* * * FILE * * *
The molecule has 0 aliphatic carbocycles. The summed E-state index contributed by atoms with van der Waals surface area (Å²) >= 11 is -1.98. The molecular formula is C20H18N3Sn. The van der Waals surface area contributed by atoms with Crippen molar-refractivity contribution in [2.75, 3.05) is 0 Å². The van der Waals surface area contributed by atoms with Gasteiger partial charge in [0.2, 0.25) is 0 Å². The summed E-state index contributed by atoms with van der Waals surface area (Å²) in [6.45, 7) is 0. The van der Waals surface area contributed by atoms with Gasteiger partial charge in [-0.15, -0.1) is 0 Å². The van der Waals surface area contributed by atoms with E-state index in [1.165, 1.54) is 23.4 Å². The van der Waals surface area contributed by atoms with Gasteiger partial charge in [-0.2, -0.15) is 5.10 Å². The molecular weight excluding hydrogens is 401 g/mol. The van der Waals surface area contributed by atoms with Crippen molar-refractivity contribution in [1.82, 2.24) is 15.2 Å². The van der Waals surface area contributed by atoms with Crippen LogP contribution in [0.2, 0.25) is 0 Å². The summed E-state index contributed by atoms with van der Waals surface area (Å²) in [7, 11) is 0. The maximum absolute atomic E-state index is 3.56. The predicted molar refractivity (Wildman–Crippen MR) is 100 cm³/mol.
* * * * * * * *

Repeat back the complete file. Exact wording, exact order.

The molecule has 0 aliphatic carbocycles. The summed E-state index contributed by atoms with van der Waals surface area (Å²) >= 11 is -1.98. The molecular formula is C20H18N3Sn. The van der Waals surface area contributed by atoms with Crippen molar-refractivity contribution in [2.75, 3.05) is 0 Å². The van der Waals surface area contributed by atoms with Gasteiger partial charge in [0.2, 0.25) is 0 Å². The summed E-state index contributed by atoms with van der Waals surface area (Å²) in [6.45, 7) is 0. The van der Waals surface area contributed by atoms with Gasteiger partial charge in [-0.15, -0.1) is 0 Å². The van der Waals surface area contributed by atoms with E-state index in [1.165, 1.54) is 23.4 Å². The van der Waals surface area contributed by atoms with Gasteiger partial charge in [-0.2, -0.15) is 5.10 Å². The molecular weight excluding hydrogens is 401 g/mol. The van der Waals surface area contributed by atoms with Crippen molar-refractivity contribution in [1.82, 2.24) is 15.2 Å². The van der Waals surface area contributed by atoms with Crippen LogP contribution in [0.2, 0.25) is 0 Å². The summed E-state index contributed by atoms with van der Waals surface area (Å²) in [7, 11) is 0. The maximum absolute atomic E-state index is 3.56. The predicted molar refractivity (Wildman–Crippen MR) is 100 cm³/mol.